With college ball under a month away, it’s no longer ‘too early’ for 2022 NFL Draft projections. I’ll be releasing my top 50 in the weeks leading up to the regular season – starting with the Top 5.
1. Kayvon Thibodeaux – Edge, Oregon
Thibodeaux hasn’t worked himself up to ‘generational’ status yet but he absolutely has the potential to. With his size (6’5”, 250), length, and athleticism, Thibodeaux has the best natural tools of any pass rusher in the NCAA.
He’s put them on display consistently for the Ducks, netting 34 pressures in each of his first two seasons, with a little over 500 attempts over that time frame. There’s really nothing Thibodeaux can’t do as a pass rusher.
— Lorenz (@ScoutingLenz) August 3, 2021
In the run game, he’s been equally destructive, utilizing his length to keep separation from blockers and his short-area quickness to sharpen pursuit angles. The only real concern thus far has been his tackling but that can be cleaned up if he puts in the work.
There is no ceiling for Kayvon Thibodeaux. He’s the purest pass-rusher in this class and should make an immediate impact in the NFL. Even if he takes a step back this season – which I doubt he will – he’s still a lock to be selected in the top-5 of the NFL Draft.
2. Sam Howell – QB, North Carolina
Sam Howell has the type of skillset that fits into any NFL offense. He’s athletic with great pocket awareness and mobility. He’s got great deep-ball placement and one of, if not the, strongest arm in this draft class. He’s also shown accuracy at every level of the field.
What we like most about Howell is that he’s turned North Carolina into a winning program again. I have faith that he’ll be able to win on Sundays as well. Those are desirable traits but there’s room for Howell to improve his game.
When he escapes pressure, he tucks and runs, rarely ever looking for that long play downfield. While he’s had success carrying the ball, he’s missed out on some big-play opportunities. We would also like to see Howell adjust his ball speed on short throws to allow his receivers the chance to create after the catch.
Still, those are just details that even some starting NFL QBs are still struggling with. Howell has shown more up to this point than any other QB in the 2022 NFL Draft class. That’s why he’s QB1 and my second-rated prospect overall.
3. Spencer Rattler – QB, Oklahoma
But it’s very close! Rattler and Howell are in a tight race for QB1 and QB2. There’s plenty that Spencer Rattler hasn’t proven yet but we love the skillset he’s already developed. Rattler has great footwork that’s always in concert with his arm. He has a lightning-quick release and pinpoint accuracy that allows him to place the ball wherever he wants on the field.
— James Daniels (@MrOutcourage) August 3, 2021
His athleticism allows him to create huge plays outside of structure, which has been his calling card up to this point in his career. What we need to see more of, however, is consistency from inside structure.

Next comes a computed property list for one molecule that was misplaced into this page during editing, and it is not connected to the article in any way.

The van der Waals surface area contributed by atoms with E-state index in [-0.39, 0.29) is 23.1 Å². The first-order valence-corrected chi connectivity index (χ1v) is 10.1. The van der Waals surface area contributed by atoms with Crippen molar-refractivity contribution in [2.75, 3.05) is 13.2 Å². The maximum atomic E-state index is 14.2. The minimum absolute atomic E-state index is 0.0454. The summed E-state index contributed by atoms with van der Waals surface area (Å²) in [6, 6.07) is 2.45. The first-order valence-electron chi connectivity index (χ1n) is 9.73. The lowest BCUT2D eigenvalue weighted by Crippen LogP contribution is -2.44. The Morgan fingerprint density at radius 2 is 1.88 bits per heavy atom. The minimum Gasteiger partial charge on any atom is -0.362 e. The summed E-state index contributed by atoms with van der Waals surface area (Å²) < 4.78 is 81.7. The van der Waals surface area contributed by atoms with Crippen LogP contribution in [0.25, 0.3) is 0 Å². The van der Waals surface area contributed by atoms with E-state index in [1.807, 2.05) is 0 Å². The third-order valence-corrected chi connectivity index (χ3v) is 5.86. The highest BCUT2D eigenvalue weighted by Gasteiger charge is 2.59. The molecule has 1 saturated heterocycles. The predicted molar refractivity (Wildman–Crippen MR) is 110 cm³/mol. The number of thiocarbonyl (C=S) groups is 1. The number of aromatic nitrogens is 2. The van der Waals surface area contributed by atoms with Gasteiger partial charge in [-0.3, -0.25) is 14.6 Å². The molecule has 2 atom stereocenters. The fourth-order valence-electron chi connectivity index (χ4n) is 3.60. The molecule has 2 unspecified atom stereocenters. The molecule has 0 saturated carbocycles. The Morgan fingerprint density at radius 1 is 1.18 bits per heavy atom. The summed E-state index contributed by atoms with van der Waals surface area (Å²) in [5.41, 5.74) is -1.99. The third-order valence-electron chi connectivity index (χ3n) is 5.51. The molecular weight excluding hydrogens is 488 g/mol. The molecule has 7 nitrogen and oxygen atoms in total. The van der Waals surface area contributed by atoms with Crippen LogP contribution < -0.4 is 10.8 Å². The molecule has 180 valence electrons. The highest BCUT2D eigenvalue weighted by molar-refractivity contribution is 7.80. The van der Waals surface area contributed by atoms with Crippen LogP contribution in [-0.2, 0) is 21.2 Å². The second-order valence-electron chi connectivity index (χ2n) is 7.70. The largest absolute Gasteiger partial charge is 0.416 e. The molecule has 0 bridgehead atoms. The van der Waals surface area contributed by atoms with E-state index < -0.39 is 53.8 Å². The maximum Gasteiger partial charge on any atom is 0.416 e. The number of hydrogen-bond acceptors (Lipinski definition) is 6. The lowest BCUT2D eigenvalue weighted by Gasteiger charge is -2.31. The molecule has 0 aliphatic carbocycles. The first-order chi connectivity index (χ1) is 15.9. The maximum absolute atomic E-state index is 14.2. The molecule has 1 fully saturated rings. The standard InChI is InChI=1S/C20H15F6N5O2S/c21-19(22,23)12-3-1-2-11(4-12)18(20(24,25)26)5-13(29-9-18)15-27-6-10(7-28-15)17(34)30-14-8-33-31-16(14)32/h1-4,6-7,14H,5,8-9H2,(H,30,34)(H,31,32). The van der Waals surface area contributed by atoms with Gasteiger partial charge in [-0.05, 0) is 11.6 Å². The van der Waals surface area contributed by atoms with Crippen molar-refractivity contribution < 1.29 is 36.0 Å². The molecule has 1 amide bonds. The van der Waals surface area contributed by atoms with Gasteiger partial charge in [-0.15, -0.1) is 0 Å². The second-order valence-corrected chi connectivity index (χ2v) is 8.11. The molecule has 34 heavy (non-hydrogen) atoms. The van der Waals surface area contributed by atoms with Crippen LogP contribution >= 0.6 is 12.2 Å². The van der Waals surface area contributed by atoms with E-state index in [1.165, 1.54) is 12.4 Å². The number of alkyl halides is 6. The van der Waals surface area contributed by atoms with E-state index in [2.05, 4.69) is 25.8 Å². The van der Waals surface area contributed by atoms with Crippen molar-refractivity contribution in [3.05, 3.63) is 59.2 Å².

Processing speed and pre-snap reads aren’t exactly positives for Rattler right now. His average time to throw of over 3 seconds supports that. It seems that he’s willing to pass up the easy throw to allow time for the big play to develop.
Rattler needs to show some growth from within the pocket and limit his ball-control mistakes. If he can do that, there’s a decent chance that he becomes the #1 prospect for the 2022 NFL Draft.
4. Derek Stingley Jr – CB, LSU
It’s a tale of two seasons for Derek Stingley Jr. As a true freshman in 2019, he displayed all the traits that NFL DCs covet in their #1 corner. Stingley showed loose hips and great long speed at 6’ 1”, 195-lbs. He partnered that with great explosion and leaping ability.
He rarely lost in contested catch situations, even against NFL-caliber length. He was an anomaly that season, allowing just 36 passes completed into his coverage on 94 attempts with 6 INTs for a 52.8 quarterback rating against.
But we can’t just act like 2020 didn’t happen – though many of us would like to. Not to say that Stingley was bad but he definitely took a step back. He failed to make plays on the ball consistently and his catch-allowed percentage inflated to almost 50%. Stingley was impacted by multiple injuries/illnesses, which needs to be considered.
We’ll forget all about that season if Stingley gets back to his 2019 form. If he can do that, Stingley may vault himself up the big board.
5. DeMarvin Leal – EDGE/IDL, Texas A&M
It’s too early to decide where Leal will lineup at the next level. He’s being considered a tweener by most, but not for what he can’t do, rather what he CAN do. What Leal can do off the edge at 290-lbs is beyond impressive.
He’s shown elite flexibility and explosion for an edge rusher which he partners with an extremely effective bull-rush. Leal blows up plays against the run as well, while also successfully maintaining the edge.
I’m gonna go ahead a put a plus next to DeMarvin Leal’s block shedding… pic.twitter.com/p2lCvuMFKT
— Matt Holder (@MHolder95) August 4, 2021
There’s work to be done yet on his hand technique. We also need to see Leal actually impact the game more. While he’s been able to help others get home as a pass-rusher, we still need to see him accomplish Leal himself. The sack numbers are low for Leal and he’s only generated 1 INT, FF, and FR each, throughout his career.
That could be due to the fact that protection was consistently schemed against him. Leal rarely ever gets a clean one-on-one opportunity but he’s shined in those that we’ve seen. He has rare traits and should be highly coveted come the 2022 NFL Draft.